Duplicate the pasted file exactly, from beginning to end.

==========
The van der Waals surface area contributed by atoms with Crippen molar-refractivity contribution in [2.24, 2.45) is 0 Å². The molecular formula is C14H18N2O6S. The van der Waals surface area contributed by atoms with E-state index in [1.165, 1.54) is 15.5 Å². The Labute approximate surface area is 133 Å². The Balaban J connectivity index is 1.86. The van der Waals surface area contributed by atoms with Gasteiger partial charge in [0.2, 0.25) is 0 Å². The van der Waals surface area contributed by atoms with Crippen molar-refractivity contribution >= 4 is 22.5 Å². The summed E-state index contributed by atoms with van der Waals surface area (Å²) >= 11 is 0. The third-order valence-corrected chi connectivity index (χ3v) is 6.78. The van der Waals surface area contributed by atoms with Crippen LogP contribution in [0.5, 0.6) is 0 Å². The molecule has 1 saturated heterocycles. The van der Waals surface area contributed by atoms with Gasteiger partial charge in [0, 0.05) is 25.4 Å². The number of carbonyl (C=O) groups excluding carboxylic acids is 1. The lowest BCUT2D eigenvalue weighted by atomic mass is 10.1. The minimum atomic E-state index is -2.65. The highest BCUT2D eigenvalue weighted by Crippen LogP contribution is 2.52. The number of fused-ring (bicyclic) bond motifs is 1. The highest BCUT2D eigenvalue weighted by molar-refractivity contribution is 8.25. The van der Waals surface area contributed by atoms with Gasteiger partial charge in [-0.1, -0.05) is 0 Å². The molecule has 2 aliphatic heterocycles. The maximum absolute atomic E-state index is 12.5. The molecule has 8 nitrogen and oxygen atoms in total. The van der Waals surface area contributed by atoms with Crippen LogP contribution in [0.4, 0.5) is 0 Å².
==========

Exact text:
The van der Waals surface area contributed by atoms with Crippen molar-refractivity contribution in [2.24, 2.45) is 0 Å². The molecular formula is C14H18N2O6S. The van der Waals surface area contributed by atoms with E-state index in [1.165, 1.54) is 15.5 Å². The Labute approximate surface area is 133 Å². The Balaban J connectivity index is 1.86. The van der Waals surface area contributed by atoms with Gasteiger partial charge in [0.2, 0.25) is 0 Å². The van der Waals surface area contributed by atoms with Crippen molar-refractivity contribution >= 4 is 22.5 Å². The summed E-state index contributed by atoms with van der Waals surface area (Å²) >= 11 is 0. The third-order valence-corrected chi connectivity index (χ3v) is 6.78. The van der Waals surface area contributed by atoms with Crippen LogP contribution in [0.5, 0.6) is 0 Å². The molecule has 1 saturated heterocycles. The van der Waals surface area contributed by atoms with Gasteiger partial charge in [0, 0.05) is 25.4 Å². The number of carbonyl (C=O) groups excluding carboxylic acids is 1. The lowest BCUT2D eigenvalue weighted by atomic mass is 10.1. The minimum atomic E-state index is -2.65. The highest BCUT2D eigenvalue weighted by Crippen LogP contribution is 2.52. The number of fused-ring (bicyclic) bond motifs is 1. The highest BCUT2D eigenvalue weighted by molar-refractivity contribution is 8.25. The van der Waals surface area contributed by atoms with Gasteiger partial charge in [-0.1, -0.05) is 0 Å². The molecule has 2 aliphatic heterocycles. The maximum absolute atomic E-state index is 12.5. The molecule has 8 nitrogen and oxygen atoms in total. The van der Waals surface area contributed by atoms with Crippen LogP contribution in [0.4, 0.5) is 0 Å².